Finance Class Helps Dental Students Realize Dental School is a Bad Investment

Richmond, VA– Dental schools across America are eliminating a finance class from their curriculum after most of the students figured out that dental school is not a good investment. “To help new dentists manage their finances post-graduation, many dental school deans thought it would be a good idea to add a personal and business finance class to our curriculum,” says a dejected dental school dean who asked  to remain anonymous. “But it seems like it just exposed the racket we’ve been running.” 

As dentists’ income has been declining for more than a decade, dental school tuition has been increasing annually. Some dental students, like Scott Cranston, are thankful they took the finance class. “The course instructor was emphasizing that when we are in practice we will need to explore all of our options when purchasing supplies, equipment, etc.,” says Cranston. “Would we pay more for the exact same product from a big name supplier? No. Then it dawned on me that I was paying $350,000 for the same income I could have by going into a different career with much less student debt.”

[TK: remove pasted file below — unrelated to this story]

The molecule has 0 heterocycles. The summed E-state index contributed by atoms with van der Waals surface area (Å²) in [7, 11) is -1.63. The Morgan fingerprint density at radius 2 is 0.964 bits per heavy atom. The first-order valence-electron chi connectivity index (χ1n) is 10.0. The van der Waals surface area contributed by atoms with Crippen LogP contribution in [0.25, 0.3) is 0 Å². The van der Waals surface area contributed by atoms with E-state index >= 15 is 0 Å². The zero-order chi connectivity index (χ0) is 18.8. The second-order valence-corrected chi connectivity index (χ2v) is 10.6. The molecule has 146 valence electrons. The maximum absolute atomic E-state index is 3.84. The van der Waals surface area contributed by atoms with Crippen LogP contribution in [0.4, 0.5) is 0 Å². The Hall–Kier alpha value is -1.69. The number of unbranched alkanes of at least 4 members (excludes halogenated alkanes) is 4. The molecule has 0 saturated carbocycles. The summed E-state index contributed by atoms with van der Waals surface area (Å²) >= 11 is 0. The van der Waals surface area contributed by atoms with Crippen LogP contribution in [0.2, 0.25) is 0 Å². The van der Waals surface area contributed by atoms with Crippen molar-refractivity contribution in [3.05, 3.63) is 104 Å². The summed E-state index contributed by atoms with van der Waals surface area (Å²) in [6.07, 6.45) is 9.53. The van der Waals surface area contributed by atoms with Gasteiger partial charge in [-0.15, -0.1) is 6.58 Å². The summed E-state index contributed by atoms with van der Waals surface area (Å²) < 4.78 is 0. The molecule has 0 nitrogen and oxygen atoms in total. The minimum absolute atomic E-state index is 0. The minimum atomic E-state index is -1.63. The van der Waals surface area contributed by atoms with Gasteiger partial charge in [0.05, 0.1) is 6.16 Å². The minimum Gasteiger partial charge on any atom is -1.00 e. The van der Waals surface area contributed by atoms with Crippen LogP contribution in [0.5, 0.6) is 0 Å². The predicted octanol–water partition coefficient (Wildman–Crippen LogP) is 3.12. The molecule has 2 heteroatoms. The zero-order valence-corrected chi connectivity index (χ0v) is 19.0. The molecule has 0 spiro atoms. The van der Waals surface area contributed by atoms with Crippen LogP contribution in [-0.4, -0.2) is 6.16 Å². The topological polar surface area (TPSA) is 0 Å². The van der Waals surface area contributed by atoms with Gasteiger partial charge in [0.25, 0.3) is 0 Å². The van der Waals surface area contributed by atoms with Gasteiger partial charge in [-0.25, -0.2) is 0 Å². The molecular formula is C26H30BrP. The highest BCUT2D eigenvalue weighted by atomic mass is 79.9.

“We keep stressing that dental income is much like the stock market: sometimes it goes down, but it always goes back up at some point, right?” asks the confused anonymous dean. “And even if it doesn’t, at least new dentists can have the satisfaction of doing dentistry in rural America where the cost of living is lower. You can’t put a price on that.”